As a nonprofit leader you no doubt face an endless barrage of critical decisions. Should we grow this program? Do we add this new staff position? Should we invite this new board member to join? Should we pursue this new funder? The list goes on and on.
And often the direction nonprofit leaders choose is the one driven by fear. A fear of losing money, a fear of looking bad, a fear of missing out…the list goes on.
But the fact is that making a decision based on fear is never a good idea. Fear-based decision making roots your organization and your work squarely in a scarcity, rather than an abundance, mindset. When your choices are driven by fear you are sending the message — to yourself, your staff, your clients, your board, your funders — that you don’t have, you will never have, enough. And that mindset strips you of your inherent power.
Here are just a few of the fears that often animate nonprofit decision-making:
Fear of Losing Funding
Ah, the mother of all fears and the one that so often can cripple a nonprofit. Believe me, I get it. Money is a very scary topic in the nonprofit world. But it doesn’t have to be. If you put a strategy together, clearly articulate to funders why they should invest, and execute the plan effectively, you will find more than enough money. But if instead, you perpetuate a fearful loop of desperately clinging to donors who aren’t a good fit, who try to take you in a different direction, who make unreasonable demands, then scarcity will continue to be your reality. Don’t ever make a decision because you are afraid to lose funders or a funding stream. I promise you, there is always another way.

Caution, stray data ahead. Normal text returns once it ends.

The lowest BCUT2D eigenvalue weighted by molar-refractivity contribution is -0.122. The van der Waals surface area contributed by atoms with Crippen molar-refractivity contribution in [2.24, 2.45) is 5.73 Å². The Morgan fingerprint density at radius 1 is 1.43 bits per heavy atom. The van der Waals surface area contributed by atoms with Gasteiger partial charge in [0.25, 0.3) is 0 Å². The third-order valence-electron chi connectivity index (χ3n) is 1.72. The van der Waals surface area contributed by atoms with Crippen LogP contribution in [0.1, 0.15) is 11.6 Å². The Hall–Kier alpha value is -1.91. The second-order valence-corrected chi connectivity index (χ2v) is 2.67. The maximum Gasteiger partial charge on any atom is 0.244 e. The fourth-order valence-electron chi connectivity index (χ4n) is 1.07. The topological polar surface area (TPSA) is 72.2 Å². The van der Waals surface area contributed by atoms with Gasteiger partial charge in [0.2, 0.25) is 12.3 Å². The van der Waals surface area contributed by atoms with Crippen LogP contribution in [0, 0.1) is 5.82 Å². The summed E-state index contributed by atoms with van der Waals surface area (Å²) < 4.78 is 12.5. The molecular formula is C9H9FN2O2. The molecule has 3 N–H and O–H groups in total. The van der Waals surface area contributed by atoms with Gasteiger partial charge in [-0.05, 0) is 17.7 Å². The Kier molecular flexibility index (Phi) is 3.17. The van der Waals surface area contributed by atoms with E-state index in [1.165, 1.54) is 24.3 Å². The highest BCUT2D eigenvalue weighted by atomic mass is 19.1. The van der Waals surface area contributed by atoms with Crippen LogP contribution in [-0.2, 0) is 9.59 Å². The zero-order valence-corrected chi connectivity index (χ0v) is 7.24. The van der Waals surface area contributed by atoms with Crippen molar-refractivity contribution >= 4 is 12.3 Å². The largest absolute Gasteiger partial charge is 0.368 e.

Fear of Your Competition
One of my clients was approached by leadership from another city to expand her very successful program. But they offered little funding for expansion, and program quality would likely suffer with a remote location and not enough staff and resources. But this nonprofit leader was seriously considering saying “Yes” because she was afraid if she didn’t, the city leadership would approach another similar program and ask them to expand. Her fear of relinquishing something to her competition was propelling her to make a decision that could put her organization and its mission at risk. Luckily, she recognized that fear was motivating her and turned down the poorly financed expansion offer.
Fear of Looking Bad
This is the fear of you as the leader, or your organization, appearing unworthy, ungrateful, incompetent, or some other negative attribute. But if you’ve truly done the analysis and know in your core what the right decision is, own that. Be transparent with anyone you are worried is going to misconstrue or misunderstand your decision. Articulate to your funders, your partner organizations, or your board why the decision you are making is the best one for the organization and your social change work. Some may still view you in a negative light, but so what? If you’ve made what you truly believe is the right decision be secure in that knowledge.
When a nonprofit leader chooses based on opportunity, rather than fear; abundance rather than scarcity, she (and her organization) are infinitely more powerful and effective.
So the next time you are preparing to make a decision, take a step back and ask yourself (and your board and staff):
“Are we making this decision based on fear?”
If the answer is “Yes”, then you need to re-evaluate.
Do you need help overcoming your fears and moving your nonprofit to abundance? Let me know.
Photo Credit: Tim Trad